Cato is promoting its capability to offer global reach, self-service with cloud agility in order to lower total cost of ownership vs. traditional MPLS networks.
The Cato service is based on a global SLA-backed network of PoPs, interconnected by multiple Tier 1 carriers that open up each connectivity product type, including 4G, 5G, broadband and resilient Ethernet. Enterprises connect to Cato over optimised and secure tunnels, using any last mile transport (MPLS, cable, xDSL, 4G/LTE), all backed up by policy-based routing per application and connectivity type to maximise SaaS and delay-sensitive applications.
Talari (acquired by Oracle) consolidates all aspects of networking into a single device that supports internet, MPLS and VPLS services.
Talari has been around in the SD-WAN technology space for many years and is considered a leader. Talari delivers advanced MPLS-class reliability and application QoE (Quality of Experience), which is highly trusted — as demonstrated with its EMS-911 and public safety unified contact centre support across the U.S.
The Talari product offers sub-second response times, ensuring any issues across the network are dealt with fast. With intelligent link aggregation and packet replication, Talari’s overall proposition reflects a true SD-WAN capability.
Expereo is a provider of managed network services, including global internet, SD-WAN, Secure Access Service Edge and cloud acceleration. With a global reach, Expereo has partnered with 30% of Fortune 500 companies. Expereo works with enterprise and government sites in more than 190 countries. In February 2021, Vitruvian Partners acquired Expereo. Vitruvian, an international investment firm, acquired a majority shareholding from European private equity firm Apax Partners sas.
Ignyte promotes its expertise across its engineering staff with a deep understanding of Cisco-based technologies. The Ignyte approach is vendor-agnostic, enabling its technical team to align your specific business requirements to the best possible product and service.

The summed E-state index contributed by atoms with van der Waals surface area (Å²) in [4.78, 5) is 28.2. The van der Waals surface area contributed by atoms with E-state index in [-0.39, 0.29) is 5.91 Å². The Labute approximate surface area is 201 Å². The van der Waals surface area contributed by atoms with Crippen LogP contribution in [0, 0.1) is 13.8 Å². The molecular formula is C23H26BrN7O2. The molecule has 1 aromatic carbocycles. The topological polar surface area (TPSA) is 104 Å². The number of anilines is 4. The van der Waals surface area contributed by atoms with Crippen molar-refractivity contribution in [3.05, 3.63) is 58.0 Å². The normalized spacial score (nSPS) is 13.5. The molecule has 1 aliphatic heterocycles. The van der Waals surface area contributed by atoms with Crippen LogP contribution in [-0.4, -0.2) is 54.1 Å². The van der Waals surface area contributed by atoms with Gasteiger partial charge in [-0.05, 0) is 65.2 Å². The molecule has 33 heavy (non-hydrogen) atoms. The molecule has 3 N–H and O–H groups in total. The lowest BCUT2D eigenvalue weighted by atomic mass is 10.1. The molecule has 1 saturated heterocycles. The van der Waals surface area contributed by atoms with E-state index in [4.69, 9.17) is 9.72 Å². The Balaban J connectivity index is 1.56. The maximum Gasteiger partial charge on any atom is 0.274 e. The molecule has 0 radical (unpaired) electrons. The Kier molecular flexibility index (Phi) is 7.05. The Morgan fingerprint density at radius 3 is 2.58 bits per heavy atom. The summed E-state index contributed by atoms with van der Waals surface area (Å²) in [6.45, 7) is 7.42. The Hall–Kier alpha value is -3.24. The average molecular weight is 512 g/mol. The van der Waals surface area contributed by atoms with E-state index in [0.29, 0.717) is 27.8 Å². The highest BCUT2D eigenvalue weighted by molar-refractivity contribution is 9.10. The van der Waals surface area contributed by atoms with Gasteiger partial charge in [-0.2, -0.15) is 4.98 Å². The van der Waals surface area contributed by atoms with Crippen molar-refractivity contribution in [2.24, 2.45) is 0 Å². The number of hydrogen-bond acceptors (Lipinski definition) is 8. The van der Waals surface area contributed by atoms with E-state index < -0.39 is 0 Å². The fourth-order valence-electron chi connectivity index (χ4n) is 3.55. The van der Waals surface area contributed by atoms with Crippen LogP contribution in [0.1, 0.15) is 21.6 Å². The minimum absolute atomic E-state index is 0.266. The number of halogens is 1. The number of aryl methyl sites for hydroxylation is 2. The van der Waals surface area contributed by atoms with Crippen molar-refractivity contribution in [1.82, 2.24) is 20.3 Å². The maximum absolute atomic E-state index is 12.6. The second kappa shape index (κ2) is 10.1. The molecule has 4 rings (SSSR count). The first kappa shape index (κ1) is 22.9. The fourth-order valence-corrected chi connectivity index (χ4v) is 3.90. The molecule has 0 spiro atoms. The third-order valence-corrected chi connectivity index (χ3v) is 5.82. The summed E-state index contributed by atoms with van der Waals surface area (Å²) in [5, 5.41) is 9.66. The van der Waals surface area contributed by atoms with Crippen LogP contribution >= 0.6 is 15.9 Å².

Ignyte has multiple examples of where its has integrated circuits that are still in contract (i.e., MPLS) with a hybrid WAN approach of SD-WAN where possible. If you are based outside of the U.K., Ignyte’s local NOC is U.S.-based but does offer 24/7/365 Tier 1 and 2 support.
10. Open Systems
Open Systems represents a mature offering with its experience delivering technology network services for more than 20 years.
Open Systems’ unified SD-WAN Platform has already integrated dozens of security, routing and performance features into a simple-to-deploy and administer service, backed by 24/7 monitoring and support.
The security aspect of Open Systems is included at all layers of the network, both at the WAN edge and within the cloud.
What are the comparison points to use when evaluating SD-WAN vendors?
In order to compare and evaluate each provider and their capabilities, I’ve listed 17 data comparison points to consider across HQ, branch offices and data center locations.
1. What is the focus technology?
The SD-WAN service is either vendor-based (think Cisco Meraki) or offered by network providers across various products and services. If your business engages with a telco, the options will not normally be limited to a single capability — Expereo is a good example of a network provider that offers multiple SD-WAN vendor services.
2. What other technologies are supported?
With point 1 in mind, in many instances, certain providers will focus on one SD-WAN product. It is, therefore, a prerequisite to understand which services are supported across each of your potential engagements.
Additionally, you will need to know overall capability including data center, WAN optimization, UCaaS (Unified Communications), cloud and security.
3. The SD-WAN elevator pitch
Understanding the offering in a few sentences will provide your IT team with some initial thoughts on whether the SD-WAN service is a good fit. As an example, does the vendor offer next-generation security or in-depth application reporting? How is single-pane-of-glass management achieved? How does the SD-WAN service work against packet loss or data security breaches? In respect of SD-WAN orchestration, how does the service deal with provisioning and centralized management? And does the SD-WAN offer consolidated WAN optimization, security and other value-added services?
4. Is the service sold stand-alone?
The majority of SD-WAN products are sold as a capability with or without network services. Select providers lead with the network and Layer one SD-WAN, meaning both aspects are tied to one contract. In other cases, certain providers offer a core network, which is intrinsically linked to the SD-WAN capability.
5. Does the capability support MPLS, VPLS and Layer 2 point to point and multipoint?